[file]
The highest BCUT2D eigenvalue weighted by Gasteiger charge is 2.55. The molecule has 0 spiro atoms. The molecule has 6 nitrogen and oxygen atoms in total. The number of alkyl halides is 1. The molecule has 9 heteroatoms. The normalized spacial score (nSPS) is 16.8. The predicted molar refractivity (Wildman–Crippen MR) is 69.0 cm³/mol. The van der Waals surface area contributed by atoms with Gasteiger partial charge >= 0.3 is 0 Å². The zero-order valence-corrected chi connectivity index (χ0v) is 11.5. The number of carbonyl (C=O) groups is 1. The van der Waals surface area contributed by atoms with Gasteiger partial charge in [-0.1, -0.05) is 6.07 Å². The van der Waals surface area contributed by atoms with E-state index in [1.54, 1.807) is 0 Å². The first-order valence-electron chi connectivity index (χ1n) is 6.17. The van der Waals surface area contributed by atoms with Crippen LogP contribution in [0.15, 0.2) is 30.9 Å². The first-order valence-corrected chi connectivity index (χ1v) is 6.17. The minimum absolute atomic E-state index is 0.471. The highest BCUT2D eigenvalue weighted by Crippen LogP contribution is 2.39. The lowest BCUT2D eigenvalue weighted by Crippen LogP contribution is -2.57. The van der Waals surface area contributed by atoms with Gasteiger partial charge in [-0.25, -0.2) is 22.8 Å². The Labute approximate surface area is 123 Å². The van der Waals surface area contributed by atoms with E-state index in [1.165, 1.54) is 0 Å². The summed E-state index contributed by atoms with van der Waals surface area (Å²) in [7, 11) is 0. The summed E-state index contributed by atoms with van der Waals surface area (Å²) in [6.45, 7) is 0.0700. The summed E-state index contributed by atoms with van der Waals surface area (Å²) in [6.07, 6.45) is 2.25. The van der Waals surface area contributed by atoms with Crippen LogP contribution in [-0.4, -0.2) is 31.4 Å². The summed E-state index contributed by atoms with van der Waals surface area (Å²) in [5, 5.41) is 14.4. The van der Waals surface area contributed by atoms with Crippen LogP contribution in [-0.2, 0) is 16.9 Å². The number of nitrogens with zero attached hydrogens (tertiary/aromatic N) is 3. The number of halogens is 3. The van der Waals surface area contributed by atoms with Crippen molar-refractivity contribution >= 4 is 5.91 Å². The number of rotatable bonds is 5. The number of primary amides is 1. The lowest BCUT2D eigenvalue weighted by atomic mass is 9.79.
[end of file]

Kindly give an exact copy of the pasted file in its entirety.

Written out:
The highest BCUT2D eigenvalue weighted by Gasteiger charge is 2.55. The molecule has 0 spiro atoms. The molecule has 6 nitrogen and oxygen atoms in total. The number of alkyl halides is 1. The molecule has 9 heteroatoms. The normalized spacial score (nSPS) is 16.8. The predicted molar refractivity (Wildman–Crippen MR) is 69.0 cm³/mol. The van der Waals surface area contributed by atoms with Gasteiger partial charge >= 0.3 is 0 Å². The zero-order valence-corrected chi connectivity index (χ0v) is 11.5. The number of carbonyl (C=O) groups is 1. The van der Waals surface area contributed by atoms with Gasteiger partial charge in [-0.1, -0.05) is 6.07 Å². The van der Waals surface area contributed by atoms with E-state index in [1.54, 1.807) is 0 Å². The first-order valence-electron chi connectivity index (χ1n) is 6.17. The van der Waals surface area contributed by atoms with Crippen LogP contribution in [0.15, 0.2) is 30.9 Å². The first-order valence-corrected chi connectivity index (χ1v) is 6.17. The minimum absolute atomic E-state index is 0.471. The highest BCUT2D eigenvalue weighted by Crippen LogP contribution is 2.39. The lowest BCUT2D eigenvalue weighted by Crippen LogP contribution is -2.57. The van der Waals surface area contributed by atoms with Gasteiger partial charge in [-0.25, -0.2) is 22.8 Å². The Labute approximate surface area is 123 Å². The van der Waals surface area contributed by atoms with E-state index in [1.165, 1.54) is 0 Å². The summed E-state index contributed by atoms with van der Waals surface area (Å²) in [7, 11) is 0. The summed E-state index contributed by atoms with van der Waals surface area (Å²) in [6.45, 7) is 0.0700. The summed E-state index contributed by atoms with van der Waals surface area (Å²) in [6.07, 6.45) is 2.25. The van der Waals surface area contributed by atoms with Crippen LogP contribution in [-0.4, -0.2) is 31.4 Å². The summed E-state index contributed by atoms with van der Waals surface area (Å²) in [5, 5.41) is 14.4. The van der Waals surface area contributed by atoms with Crippen LogP contribution in [-0.2, 0) is 16.9 Å². The number of nitrogens with zero attached hydrogens (tertiary/aromatic N) is 3. The number of halogens is 3. The van der Waals surface area contributed by atoms with Crippen molar-refractivity contribution >= 4 is 5.91 Å². The number of rotatable bonds is 5. The number of primary amides is 1. The lowest BCUT2D eigenvalue weighted by atomic mass is 9.79.